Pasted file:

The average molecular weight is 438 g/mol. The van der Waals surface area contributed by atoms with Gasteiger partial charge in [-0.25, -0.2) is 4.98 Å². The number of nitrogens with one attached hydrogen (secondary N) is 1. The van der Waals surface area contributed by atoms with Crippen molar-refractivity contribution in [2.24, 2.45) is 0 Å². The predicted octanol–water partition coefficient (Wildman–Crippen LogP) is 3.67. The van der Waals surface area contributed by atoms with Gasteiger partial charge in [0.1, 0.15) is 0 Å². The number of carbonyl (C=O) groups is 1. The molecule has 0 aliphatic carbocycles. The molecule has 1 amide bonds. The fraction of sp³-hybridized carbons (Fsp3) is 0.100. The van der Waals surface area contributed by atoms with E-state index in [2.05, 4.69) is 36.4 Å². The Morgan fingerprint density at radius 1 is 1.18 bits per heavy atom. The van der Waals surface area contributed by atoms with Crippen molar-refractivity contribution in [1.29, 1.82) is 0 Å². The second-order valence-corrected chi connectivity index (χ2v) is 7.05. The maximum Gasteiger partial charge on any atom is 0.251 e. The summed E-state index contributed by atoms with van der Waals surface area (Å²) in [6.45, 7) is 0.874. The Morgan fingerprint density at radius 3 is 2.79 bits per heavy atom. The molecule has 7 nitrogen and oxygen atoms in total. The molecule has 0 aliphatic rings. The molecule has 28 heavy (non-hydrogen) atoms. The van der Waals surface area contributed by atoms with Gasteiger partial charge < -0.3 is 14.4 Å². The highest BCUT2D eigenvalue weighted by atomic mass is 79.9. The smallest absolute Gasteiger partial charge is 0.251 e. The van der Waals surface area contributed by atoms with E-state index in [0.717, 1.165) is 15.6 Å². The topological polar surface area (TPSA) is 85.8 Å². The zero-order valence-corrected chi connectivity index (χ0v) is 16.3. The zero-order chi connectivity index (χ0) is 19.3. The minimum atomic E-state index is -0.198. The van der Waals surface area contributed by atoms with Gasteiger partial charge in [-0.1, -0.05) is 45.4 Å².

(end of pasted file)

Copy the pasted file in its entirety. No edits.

The average molecular weight is 438 g/mol. The van der Waals surface area contributed by atoms with Gasteiger partial charge in [-0.25, -0.2) is 4.98 Å². The number of nitrogens with one attached hydrogen (secondary N) is 1. The van der Waals surface area contributed by atoms with Crippen molar-refractivity contribution in [2.24, 2.45) is 0 Å². The predicted octanol–water partition coefficient (Wildman–Crippen LogP) is 3.67. The van der Waals surface area contributed by atoms with Gasteiger partial charge in [0.1, 0.15) is 0 Å². The number of carbonyl (C=O) groups is 1. The molecule has 0 aliphatic carbocycles. The molecule has 1 amide bonds. The fraction of sp³-hybridized carbons (Fsp3) is 0.100. The van der Waals surface area contributed by atoms with E-state index in [2.05, 4.69) is 36.4 Å². The Morgan fingerprint density at radius 1 is 1.18 bits per heavy atom. The van der Waals surface area contributed by atoms with Crippen molar-refractivity contribution in [1.29, 1.82) is 0 Å². The second-order valence-corrected chi connectivity index (χ2v) is 7.05. The maximum Gasteiger partial charge on any atom is 0.251 e. The summed E-state index contributed by atoms with van der Waals surface area (Å²) in [6.45, 7) is 0.874. The Morgan fingerprint density at radius 3 is 2.79 bits per heavy atom. The molecule has 7 nitrogen and oxygen atoms in total. The molecule has 0 aliphatic rings. The molecule has 28 heavy (non-hydrogen) atoms. The van der Waals surface area contributed by atoms with Gasteiger partial charge < -0.3 is 14.4 Å². The highest BCUT2D eigenvalue weighted by atomic mass is 79.9. The smallest absolute Gasteiger partial charge is 0.251 e. The van der Waals surface area contributed by atoms with E-state index in [0.717, 1.165) is 15.6 Å². The topological polar surface area (TPSA) is 85.8 Å². The zero-order valence-corrected chi connectivity index (χ0v) is 16.3. The zero-order chi connectivity index (χ0) is 19.3. The minimum atomic E-state index is -0.198. The van der Waals surface area contributed by atoms with Gasteiger partial charge in [-0.1, -0.05) is 45.4 Å².